The Fairmont State Arboretum: What It Is and How to Get Involved


The Creative Sustainability Council, in partnership with the Facilities department, will celebrate Earth Day this year by introducing a new project: the Fairmont State Arboretum. The arboretum on the hill between Pence Hall and Prichard Hall will include 14 flowering trees, ornamental grasses, and wildflowers. The addition of these plants will reduce water runoff and erosion and promote slope stability. The spring and summer blooms will also bring a pop of color to campus and support pollinators like bees and butterflies. Dr. Philips will plant the first tree on Friday, the 21st of April. This planting will be one of several Earth Day-themed activities the Creative Sustainability Council planned during April. 

To ensure the success of the saplings, the Facilities department has taken a soil sample from the area and, using the results from their analysis, will amend the soil with a special mixture of nutrients during the planting. Six tree varieties will be used for the arboretum, including the Eastern Redbud, Flowering Dogwood, Sugar Tyme Crabapple, Fauer Flowering Pear, Styrax Japanese Snowbell, and Seven-Son Flower. These cold-hardy trees thrive in Zone 6B, the climate zone for much of West Virginia. The ground surrounding the trees will be seeded with a wildflower mixture and resemble the wildflower hill at the solar panels next to the library.  

The Fairmont State Arboretum is part of the larger Sustainable Grounds Initiative, which seeks to return high-erosion areas back to natural vegetation. Because of the Sustainable Grounds Initiative, areas like the hill between the Turley Center and Wallman Hall and the steep area between the Education Building and the library have intentionally been left unmown to support native plant growth. In the future, the Facilities department plans to add solar-powered charging umbrellas to outdoor study spaces and create more pollinator-friendly landscapes.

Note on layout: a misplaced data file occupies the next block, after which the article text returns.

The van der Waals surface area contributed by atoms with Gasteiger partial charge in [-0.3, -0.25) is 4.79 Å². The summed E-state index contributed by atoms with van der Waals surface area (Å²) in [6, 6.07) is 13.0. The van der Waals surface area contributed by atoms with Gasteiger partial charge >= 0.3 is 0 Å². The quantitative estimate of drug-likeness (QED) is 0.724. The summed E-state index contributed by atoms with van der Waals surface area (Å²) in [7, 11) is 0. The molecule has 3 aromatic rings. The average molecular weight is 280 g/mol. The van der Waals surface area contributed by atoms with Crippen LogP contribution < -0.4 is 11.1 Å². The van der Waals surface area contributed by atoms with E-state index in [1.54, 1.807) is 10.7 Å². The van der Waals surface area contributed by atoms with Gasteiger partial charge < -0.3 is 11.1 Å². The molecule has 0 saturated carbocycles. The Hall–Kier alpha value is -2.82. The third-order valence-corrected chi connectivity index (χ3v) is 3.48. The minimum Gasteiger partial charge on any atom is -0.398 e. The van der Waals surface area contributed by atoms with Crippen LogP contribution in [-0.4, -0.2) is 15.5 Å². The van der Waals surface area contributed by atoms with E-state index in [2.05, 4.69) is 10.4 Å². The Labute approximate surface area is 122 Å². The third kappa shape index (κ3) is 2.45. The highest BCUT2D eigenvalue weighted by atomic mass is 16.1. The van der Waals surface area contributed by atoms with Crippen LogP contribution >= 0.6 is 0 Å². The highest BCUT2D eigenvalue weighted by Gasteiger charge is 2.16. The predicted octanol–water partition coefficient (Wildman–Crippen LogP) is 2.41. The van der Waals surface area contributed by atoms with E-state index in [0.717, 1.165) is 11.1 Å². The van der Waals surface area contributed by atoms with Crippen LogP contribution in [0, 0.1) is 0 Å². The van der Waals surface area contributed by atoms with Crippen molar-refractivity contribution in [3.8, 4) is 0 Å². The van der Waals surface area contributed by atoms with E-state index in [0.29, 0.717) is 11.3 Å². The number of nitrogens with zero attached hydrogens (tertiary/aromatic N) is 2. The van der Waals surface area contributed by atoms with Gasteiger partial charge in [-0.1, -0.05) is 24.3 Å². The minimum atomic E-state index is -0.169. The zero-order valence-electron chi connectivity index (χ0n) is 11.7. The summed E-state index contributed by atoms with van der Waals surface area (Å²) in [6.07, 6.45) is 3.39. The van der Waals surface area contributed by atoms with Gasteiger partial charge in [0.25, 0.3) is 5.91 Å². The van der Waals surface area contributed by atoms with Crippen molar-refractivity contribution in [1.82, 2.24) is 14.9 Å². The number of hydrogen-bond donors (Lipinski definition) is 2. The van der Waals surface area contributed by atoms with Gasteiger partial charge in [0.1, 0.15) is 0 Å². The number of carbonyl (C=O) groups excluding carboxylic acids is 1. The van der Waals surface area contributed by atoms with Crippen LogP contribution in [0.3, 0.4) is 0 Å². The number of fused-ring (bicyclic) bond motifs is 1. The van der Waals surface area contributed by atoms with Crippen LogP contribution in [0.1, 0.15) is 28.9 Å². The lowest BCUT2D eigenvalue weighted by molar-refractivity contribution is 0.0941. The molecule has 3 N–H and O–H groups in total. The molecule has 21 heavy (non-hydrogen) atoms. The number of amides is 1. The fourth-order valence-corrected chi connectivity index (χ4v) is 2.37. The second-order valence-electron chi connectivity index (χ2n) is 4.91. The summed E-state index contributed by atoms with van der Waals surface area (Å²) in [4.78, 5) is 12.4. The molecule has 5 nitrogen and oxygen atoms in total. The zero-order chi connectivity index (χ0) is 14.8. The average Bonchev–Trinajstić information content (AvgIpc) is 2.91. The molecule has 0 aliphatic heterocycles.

The space dedicated to the Fairmont State Arboretum can support a total of 14 flowering trees. The Creative Sustainability Council seeks student organizations or clubs to sponsor trees for this project. Each tree costs $250 and will arrive as a 3-6 feet tall sapling. This cost includes the purchase and shipment of the tree, the planting, and the soil treatment. Once the arboretum has been fully planted, a permanent sign will be erected at the south entrance of Prichard Hall with information regarding the arboretum and its purpose.  

If you or your organization would like to purchase a tree for the Fairmont State Arboretum, please contact Dr. J Robert Baker (senior professor of English), Dr. Erica Harvey (faculty sponsor for the Creative Sustainability Council), or one of the CSC’s student leaders: Allison Quigley (president), Abby Peterman (vice president), or Molly Simpson (secretary).